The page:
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Cannes Film Festival 
25th La Cinef Selection 2022 

Ruby Challenger
May 21, 2022

MumLife explores the emotional hardships that can come with early motherhood through five original indie/pop musical numbers. Sarah is a first-time new mum navigating her inner anxieties about her parenting through what seems like an average day of parent's groups and best friend hangs.

Hi Ruby, thank you for talking to The New Current, how have you been keeping during these strange times?

Thank you for your time also. Well, I had just started my Masters of Directing at Australian Film Television and Radio School (AFTRS) just before covid hit. So I had a wild two years of at once following my dreams and living through the surreal world that has been a covid world of lockdowns, face masks and social distancing – difficult circumstances to learn directing under!


How have you kept yourself motivated?

The Masters was a strong motivating factor in my life – I never got a covid lockdown hobby because I had no time to be idle even though university went entirely online!


Your previous short, Daily Bread, won the Audience Award at St Kilda Film Festival (2018, did you imagine you would get this tie of recognition for your film?

It’s an honour to have your vision and hard work recognised by film festivals and even more so to receive an award.


How much has your experience at the Australian Film Television and Radio School help to guide your approach and filmmaking style?

My time at AFTRS allowed me time to focus on the craft of filmmaking. To identify my goals and my current approach. Most of all, it gave me a cohort of creatives who I will collaborate with till I’m old and grey.


What would you say have ben the most valuable lessons you have taken from your time at Australian Film Television and Radio School?

As the director I’m not the expert and that’s why we collaborate with all of our departments to bring these worlds and characters and stories to life. Similarly my mentor also taught me to own my part in the story.


Congratulations on MumLife being selected for the 25th La Cinef, where you are also nominated for the Cinéfondation Award, what does it mean to you to have your film part of this year's festival?

I just keep saying to people – this film literally couldn’t have hoped for anything bigger – making it to Cannes is the best of the best and myself and the team are still in awe that we are here. As my friend said – you aimed for the stars and you landed in a whole other Galaxy.


Can you tell me how MumLife came about, what inspired you to make this musical short?

First and foremost my team and I wanted to make a musical. It isn’t often that you have the resources and backing as when you are at film school, so we really threw ourselves into this. MumLife evolved from a simple pitch of ‘it’s a musical about social media influencers’ to a much deeper story about a new mother having a difficult day.


"I’m privileged to have so much art in my family as my mother is also a painter, my step dad is a photographer and step my a writer amongst other things."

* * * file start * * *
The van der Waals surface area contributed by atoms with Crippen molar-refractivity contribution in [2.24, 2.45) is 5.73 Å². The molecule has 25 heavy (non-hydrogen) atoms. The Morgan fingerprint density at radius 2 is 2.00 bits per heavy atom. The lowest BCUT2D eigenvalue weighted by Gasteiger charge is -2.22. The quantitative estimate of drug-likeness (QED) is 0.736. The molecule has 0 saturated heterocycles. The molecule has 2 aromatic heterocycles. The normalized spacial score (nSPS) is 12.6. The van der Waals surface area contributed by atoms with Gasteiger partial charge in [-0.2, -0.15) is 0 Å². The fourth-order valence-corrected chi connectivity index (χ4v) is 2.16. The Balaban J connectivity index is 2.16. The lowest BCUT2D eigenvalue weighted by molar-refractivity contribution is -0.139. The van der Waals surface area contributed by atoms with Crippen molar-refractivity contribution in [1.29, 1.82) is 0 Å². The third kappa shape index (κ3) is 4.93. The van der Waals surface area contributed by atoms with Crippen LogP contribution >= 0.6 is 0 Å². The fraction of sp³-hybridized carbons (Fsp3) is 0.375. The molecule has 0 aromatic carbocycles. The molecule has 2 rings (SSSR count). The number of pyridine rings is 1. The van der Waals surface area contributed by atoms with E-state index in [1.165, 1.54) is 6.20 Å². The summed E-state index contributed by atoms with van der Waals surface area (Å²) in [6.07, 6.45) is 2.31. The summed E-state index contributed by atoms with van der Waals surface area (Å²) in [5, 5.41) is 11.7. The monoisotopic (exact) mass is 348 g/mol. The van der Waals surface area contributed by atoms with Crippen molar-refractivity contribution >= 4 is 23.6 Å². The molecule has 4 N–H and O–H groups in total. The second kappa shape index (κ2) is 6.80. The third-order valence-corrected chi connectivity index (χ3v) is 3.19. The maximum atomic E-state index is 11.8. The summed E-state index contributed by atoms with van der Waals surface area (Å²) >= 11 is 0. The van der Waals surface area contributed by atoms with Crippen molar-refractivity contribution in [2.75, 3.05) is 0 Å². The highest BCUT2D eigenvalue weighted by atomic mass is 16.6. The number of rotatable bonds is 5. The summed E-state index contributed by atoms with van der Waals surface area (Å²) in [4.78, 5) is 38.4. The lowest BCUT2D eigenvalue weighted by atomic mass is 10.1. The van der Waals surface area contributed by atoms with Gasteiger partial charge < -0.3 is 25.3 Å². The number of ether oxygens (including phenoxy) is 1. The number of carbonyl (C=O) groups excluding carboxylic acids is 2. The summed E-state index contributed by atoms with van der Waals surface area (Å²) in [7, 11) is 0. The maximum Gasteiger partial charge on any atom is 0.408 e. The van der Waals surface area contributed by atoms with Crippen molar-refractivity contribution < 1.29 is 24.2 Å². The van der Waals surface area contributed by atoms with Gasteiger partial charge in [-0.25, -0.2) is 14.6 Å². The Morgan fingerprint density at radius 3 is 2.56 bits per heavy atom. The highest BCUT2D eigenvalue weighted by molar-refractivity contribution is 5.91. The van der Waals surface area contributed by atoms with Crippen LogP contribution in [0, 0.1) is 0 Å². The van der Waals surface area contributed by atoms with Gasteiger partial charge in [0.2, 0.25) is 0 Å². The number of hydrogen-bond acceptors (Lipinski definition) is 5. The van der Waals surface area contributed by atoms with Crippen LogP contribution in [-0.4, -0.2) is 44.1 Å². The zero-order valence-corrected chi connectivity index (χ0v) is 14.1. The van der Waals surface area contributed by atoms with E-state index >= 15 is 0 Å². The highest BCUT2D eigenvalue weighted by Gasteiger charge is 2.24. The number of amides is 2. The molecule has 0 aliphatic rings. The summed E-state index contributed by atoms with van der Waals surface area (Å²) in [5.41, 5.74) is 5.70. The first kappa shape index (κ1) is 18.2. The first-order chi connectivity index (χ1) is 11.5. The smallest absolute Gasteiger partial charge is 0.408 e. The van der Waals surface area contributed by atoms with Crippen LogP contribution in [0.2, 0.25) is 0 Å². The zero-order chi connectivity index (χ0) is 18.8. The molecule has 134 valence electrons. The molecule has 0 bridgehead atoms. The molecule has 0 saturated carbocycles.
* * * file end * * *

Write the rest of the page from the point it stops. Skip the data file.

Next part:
What as it about Gerard Dewhurst’s screenplay that interested you so much?

We collaborated on this from the very beginning. The film came from my personal experiences as a mother and Gerard was able to take that and create a wonderful script.


How close do you like to keep to the screenplay once you start shooting, do you allow yourself/actors much flexibility?

I wanted the actors to own their character, so I would always allow and encourage improv and looseness with the script. But i was always surprised how close we would come back to the script because Gerard really has looked at these words from all angles. But I love the freedom to allow the actors to rediscover the words for themselves through their own exploration.


Where did your passion for filmmaking come from?

I was born into it, quite literally. My dad was shooting a film when I was born and that was my first visit out of the hospital – to a film set. I’m privileged to have so much art in my family as my mother is also a painter, my step dad is a photographer and step my a writer amongst other things.


Is there any one area of filmmaking you’re really keen to explore more?

For me it’s all about story. I will continue to study story till the day I die. But also, all areas of filmmaking are essential to be a good filmmaker, so I will always observe and learn.


How much has your style and approach to your films has changed since your debut short?

I have always had a vision to grow in scale, project on project. I love ambitious films that deal in spectacle because I love amazing costumes, sets and large music. Although the two films are quite different, I can see from behind the curtain that I was allowing each project to flex and grow as it asked for it.

Is there any advice or tips you would offer a fellow writer/director?

Work hard. That’s the minimum. Make films for yourself and your audience first and don’t worry about the accolades. They may or may not come, but if you make the best art you can do, you will have a happy life.


And finally, what do you hope your audiences will take away from MumLife?

I hope they feel a connection to Sarah and can see themselves in her as we’ve all had a hard day that we didn’t feel we could get through. And ultimately, I hope that they are still singing the songs long after the credits have rolled.

For its 25th edition, La Cinef has selected 13 live-action and 3 animated shorts directed by 6 male directors and 10 women directors...Four of them are from schools taking part for the first time and these 16 shorts reflect the diversity of filmmaking education in the world.

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